In my post dated November 16, 2017, we addressed the second of six roadblocks to creating a financial plan: Lack of Financial Knowledge. NO KNOWLEDGE, NO UNDERSTANDING. Here's the link to review the post: Do you Lack Financial Knowledge?
The third roadblock which can stop someone from creating a financial plan is debt. It is not news that American households have accumulated a lot of debt. As of June 31, 2017, total household debt was $12.84 trillion, comprised of mortgage loans, student loans, credit card debt and auto loans.*
In some cases borrowing is not necessarily bad. Sometimes, long term borrowing can be appropriate for investing – for example, buying a house, an investment property, or assets that can generate more income or growth for you.
Credit card debt can be problematic for many individuals. In fact, credit cards can be such a problem that we have heard it said that a better definition for a credit card would be, “A means for buying something you don’t need, at a price you cannot afford, with money you don’t have!” Many people do not realize how much they pay out in interest because they pay in small increments over a long period of time. Unless you are paying off your balance every month, credit cards can be very expensive.
If you have accumulated a lot of debt, you may feel like you are falling into a steep ravine with no escape. You may be embarrassed to seek help or feel that your debt is keeping you from saving and investing for your future. The road to paying off debt starts with facing reality. You need a solid financial plan and a lot of self-discipline. Staring at the numbers can be intimidating, but you are capable of getting out of debt as long as you are committed.
A good financial planner takes a holistic view of your finances. The planner should look at your income and current investments and then suggest ways to maximize your earnings. For example, in an effort to get a bigger tax refund, you might have directed your employer to take out too much tax from your paycheck. It might be more advantageous to simply adjust your withholdings so you have more take-home pay each month. This would also mean you are not giving the government your hard earned money for a year interest free.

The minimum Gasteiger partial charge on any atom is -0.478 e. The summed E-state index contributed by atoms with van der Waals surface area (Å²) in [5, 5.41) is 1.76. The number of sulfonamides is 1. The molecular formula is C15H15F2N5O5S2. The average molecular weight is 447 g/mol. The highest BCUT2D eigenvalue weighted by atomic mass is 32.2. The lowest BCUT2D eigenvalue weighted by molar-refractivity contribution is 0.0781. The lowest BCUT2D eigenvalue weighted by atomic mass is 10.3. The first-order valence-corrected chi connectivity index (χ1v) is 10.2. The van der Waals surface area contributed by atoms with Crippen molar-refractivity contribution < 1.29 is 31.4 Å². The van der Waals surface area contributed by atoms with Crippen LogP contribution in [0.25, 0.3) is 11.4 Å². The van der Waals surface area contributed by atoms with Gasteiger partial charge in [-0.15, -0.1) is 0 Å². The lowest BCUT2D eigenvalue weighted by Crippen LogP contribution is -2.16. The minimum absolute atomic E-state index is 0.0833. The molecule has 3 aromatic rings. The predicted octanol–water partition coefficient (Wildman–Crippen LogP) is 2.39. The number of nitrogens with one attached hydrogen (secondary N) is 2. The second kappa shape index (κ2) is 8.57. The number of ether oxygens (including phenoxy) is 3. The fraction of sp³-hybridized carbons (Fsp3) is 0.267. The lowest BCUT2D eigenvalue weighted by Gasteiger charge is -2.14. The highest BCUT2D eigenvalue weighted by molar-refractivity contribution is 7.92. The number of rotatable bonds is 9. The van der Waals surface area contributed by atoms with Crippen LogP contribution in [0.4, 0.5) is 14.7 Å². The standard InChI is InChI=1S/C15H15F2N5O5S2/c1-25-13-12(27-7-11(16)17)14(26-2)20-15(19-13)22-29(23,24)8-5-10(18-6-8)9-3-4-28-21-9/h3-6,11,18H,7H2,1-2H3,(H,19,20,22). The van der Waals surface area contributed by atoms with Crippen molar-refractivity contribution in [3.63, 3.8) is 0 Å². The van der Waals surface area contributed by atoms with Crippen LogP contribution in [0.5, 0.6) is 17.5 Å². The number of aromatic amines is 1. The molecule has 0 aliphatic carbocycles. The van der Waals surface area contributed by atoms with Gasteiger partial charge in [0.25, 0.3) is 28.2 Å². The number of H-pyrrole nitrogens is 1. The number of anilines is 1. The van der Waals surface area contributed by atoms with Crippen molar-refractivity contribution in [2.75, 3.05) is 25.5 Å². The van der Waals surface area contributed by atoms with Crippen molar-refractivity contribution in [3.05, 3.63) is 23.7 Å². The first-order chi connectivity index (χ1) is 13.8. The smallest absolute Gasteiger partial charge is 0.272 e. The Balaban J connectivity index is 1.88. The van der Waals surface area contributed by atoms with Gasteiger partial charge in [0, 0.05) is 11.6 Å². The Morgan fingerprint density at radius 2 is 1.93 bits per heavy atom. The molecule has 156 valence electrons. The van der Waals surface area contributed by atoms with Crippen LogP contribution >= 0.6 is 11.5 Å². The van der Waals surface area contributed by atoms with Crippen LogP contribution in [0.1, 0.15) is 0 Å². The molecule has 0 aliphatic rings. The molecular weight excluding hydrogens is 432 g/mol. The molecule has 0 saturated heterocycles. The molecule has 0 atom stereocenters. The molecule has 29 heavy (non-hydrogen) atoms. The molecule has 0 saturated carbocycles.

Financial guru Dave Ramsey suggests tracking all your expenses for a month to see where you’re spending your money. When you’ve got a better picture of your typical income and spending habits, a financial planner can formulate a debt-management plan. Then, you’ll have a clearer picture as to where you can cut back and then apply any extra money to your debt. A financial planner will also have some tips and guidelines to help you set up a budget and pay down debt to advance toward achieving financial freedom.
One example of a tip is from the Harvard Business Review: In an experiment, the Harvard Business Review found that people who worked on paying off one credit card at a time (rather than spreading out payments over multiple cards) were the most successful at reducing debt. Furthermore, those who started with the smallest balance felt the most sense of progress, and therefore had the most motivation.
Please do not let debt stop you from creating a Financial Plan! Rather, let me help you create a plan unique to your situation.
Until next time, cheers!
*1 Federal Reserve Bank of New York’s Quarterly Report on Household Debt and Credit, August 2017